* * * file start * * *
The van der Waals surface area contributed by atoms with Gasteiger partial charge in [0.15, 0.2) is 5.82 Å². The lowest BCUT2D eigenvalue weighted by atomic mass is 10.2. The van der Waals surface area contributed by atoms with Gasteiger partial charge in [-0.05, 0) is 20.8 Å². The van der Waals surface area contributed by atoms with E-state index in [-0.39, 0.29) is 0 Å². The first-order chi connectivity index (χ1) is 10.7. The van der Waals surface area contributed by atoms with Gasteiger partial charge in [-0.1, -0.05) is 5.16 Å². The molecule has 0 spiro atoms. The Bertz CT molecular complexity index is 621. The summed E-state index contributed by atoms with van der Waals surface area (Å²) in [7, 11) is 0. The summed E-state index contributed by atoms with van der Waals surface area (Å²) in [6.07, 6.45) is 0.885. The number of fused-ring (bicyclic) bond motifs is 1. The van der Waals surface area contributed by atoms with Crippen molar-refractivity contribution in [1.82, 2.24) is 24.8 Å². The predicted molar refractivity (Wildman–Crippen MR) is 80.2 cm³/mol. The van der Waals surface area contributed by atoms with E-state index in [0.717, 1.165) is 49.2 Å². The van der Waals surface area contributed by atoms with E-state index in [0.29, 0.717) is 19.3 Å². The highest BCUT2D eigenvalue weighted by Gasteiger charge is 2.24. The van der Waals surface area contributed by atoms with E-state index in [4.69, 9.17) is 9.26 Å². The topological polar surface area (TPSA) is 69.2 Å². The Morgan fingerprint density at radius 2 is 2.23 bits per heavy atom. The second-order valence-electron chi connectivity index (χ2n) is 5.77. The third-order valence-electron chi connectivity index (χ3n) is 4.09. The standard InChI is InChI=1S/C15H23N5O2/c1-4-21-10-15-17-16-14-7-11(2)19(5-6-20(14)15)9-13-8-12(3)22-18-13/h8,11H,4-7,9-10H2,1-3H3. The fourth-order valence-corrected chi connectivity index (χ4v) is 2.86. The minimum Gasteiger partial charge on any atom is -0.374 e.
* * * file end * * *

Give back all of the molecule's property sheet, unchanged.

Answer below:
The van der Waals surface area contributed by atoms with Gasteiger partial charge in [0.15, 0.2) is 5.82 Å². The lowest BCUT2D eigenvalue weighted by atomic mass is 10.2. The van der Waals surface area contributed by atoms with Gasteiger partial charge in [-0.05, 0) is 20.8 Å². The van der Waals surface area contributed by atoms with E-state index in [-0.39, 0.29) is 0 Å². The first-order chi connectivity index (χ1) is 10.7. The van der Waals surface area contributed by atoms with Gasteiger partial charge in [-0.1, -0.05) is 5.16 Å². The molecule has 0 spiro atoms. The Bertz CT molecular complexity index is 621. The summed E-state index contributed by atoms with van der Waals surface area (Å²) in [7, 11) is 0. The summed E-state index contributed by atoms with van der Waals surface area (Å²) in [6.07, 6.45) is 0.885. The number of fused-ring (bicyclic) bond motifs is 1. The van der Waals surface area contributed by atoms with Crippen molar-refractivity contribution in [1.82, 2.24) is 24.8 Å². The predicted molar refractivity (Wildman–Crippen MR) is 80.2 cm³/mol. The van der Waals surface area contributed by atoms with E-state index in [0.717, 1.165) is 49.2 Å². The van der Waals surface area contributed by atoms with E-state index in [0.29, 0.717) is 19.3 Å². The highest BCUT2D eigenvalue weighted by Gasteiger charge is 2.24. The van der Waals surface area contributed by atoms with E-state index in [4.69, 9.17) is 9.26 Å². The topological polar surface area (TPSA) is 69.2 Å². The Morgan fingerprint density at radius 2 is 2.23 bits per heavy atom. The second-order valence-electron chi connectivity index (χ2n) is 5.77. The third-order valence-electron chi connectivity index (χ3n) is 4.09. The standard InChI is InChI=1S/C15H23N5O2/c1-4-21-10-15-17-16-14-7-11(2)19(5-6-20(14)15)9-13-8-12(3)22-18-13/h8,11H,4-7,9-10H2,1-3H3. The fourth-order valence-corrected chi connectivity index (χ4v) is 2.86. The minimum Gasteiger partial charge on any atom is -0.374 e.